You’ve reached a point where you’re ready to expand. You’ve had success but you’re unsure of the next step you should take. You have some new ideas but the reward isn’t adding up to the risk. Have you considered something that is proven? Something familiar? Maybe even the exact thing you’re already doing but under the condition of new variables.
Serial entrepreneurship isn’t for everyone. A lot of times we fuel new ideas with the proceeds of working ideas, which can do a lot to damage your existing business. If your business isn’t automated or under the supervision of an associate it’s impossible for you to give 100% to a new idea.
If you’re still hands-on with the day to day of your existing business it’ll be extremely hard for you to cultivate and prioritize a new idea.
But your trigger finger is itching. You’re bored and impatient. Fine, I have a solution for you. Start over. Take your existing business to a new area. Start a new brand that sells the products you’re already peddling. Use the same exact methods and steps you've taken with your existing business for a new similar one, a replica. It's just like your old business, but new and defunct of all the bullshit you went through in the beginning. Being able to avoid the avoidable and anticipate the unavoidable is an invaluable benefit of starting your replica business.
Refined and streamlined through experience the replica business should take less time growing legs.
But experience doesn’t mean you’ll have an easy time developing your replica business. You still have to think of how your new business will be distinctly different from your existing business. The execution of the replica business also takes much consideration. Will the consumer understand the relationship between the existing business and the new entity? Or will the replica business stand alone? Will the entities compete with each other on some level? What will the new mission statement be? Like I said there is much to consider.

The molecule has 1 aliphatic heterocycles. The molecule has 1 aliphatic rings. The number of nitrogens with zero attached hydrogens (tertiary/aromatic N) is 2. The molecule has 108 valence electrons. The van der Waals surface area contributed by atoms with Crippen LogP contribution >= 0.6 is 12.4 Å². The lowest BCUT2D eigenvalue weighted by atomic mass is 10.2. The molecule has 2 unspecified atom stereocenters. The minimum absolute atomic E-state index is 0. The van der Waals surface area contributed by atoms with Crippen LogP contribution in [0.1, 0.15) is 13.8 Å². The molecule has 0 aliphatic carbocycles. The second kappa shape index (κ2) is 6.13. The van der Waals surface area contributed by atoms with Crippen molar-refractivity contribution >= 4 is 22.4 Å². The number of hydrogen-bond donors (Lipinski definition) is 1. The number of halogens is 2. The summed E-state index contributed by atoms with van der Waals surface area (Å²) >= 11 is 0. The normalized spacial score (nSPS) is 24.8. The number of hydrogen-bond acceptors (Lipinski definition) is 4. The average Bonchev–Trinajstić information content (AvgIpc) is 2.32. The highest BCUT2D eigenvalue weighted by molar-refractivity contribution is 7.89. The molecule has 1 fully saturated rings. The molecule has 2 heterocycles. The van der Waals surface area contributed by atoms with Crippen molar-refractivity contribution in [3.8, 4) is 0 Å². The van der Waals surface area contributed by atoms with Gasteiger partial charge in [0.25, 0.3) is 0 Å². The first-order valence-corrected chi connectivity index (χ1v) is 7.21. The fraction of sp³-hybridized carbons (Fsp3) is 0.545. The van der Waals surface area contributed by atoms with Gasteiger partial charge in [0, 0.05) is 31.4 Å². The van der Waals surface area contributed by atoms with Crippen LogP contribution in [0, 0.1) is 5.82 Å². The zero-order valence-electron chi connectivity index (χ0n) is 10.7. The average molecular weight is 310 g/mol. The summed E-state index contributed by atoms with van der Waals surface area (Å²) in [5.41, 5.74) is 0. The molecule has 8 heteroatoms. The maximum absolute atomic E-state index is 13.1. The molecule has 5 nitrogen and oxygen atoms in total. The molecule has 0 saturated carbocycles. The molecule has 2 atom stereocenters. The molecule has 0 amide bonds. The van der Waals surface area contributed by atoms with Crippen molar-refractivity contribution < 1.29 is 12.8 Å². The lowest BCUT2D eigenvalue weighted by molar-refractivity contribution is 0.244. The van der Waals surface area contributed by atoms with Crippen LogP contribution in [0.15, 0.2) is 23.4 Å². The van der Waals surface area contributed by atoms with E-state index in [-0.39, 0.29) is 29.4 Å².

Here are some ways to differentiate your replica business from your existing business:
Attack a new Demo: If you have a men’s clothing line, maybe some of your designs can be applied to a woman demo or kids.
Take it to a new Place: You’re doing well in one market. Why not try another? If you’re running a brick and mortar open a new store in a new city.
Go Premium: Improve the quality of some of your goods and rebrand them to validate a new higher price point. Sell to your existing customers and attack new ones who are looking to purchase high-end goods.
There are many ways to start from scratch. Don’t consider it expansion consider it actively expounding on what you already know. Sticking to what you know can take you to new heights. Rinse and repeat your brain trust with subtle tweaks. What’s old can bring in new revenue with a bit of innovation.
- Earl 'WolfJuice' Davis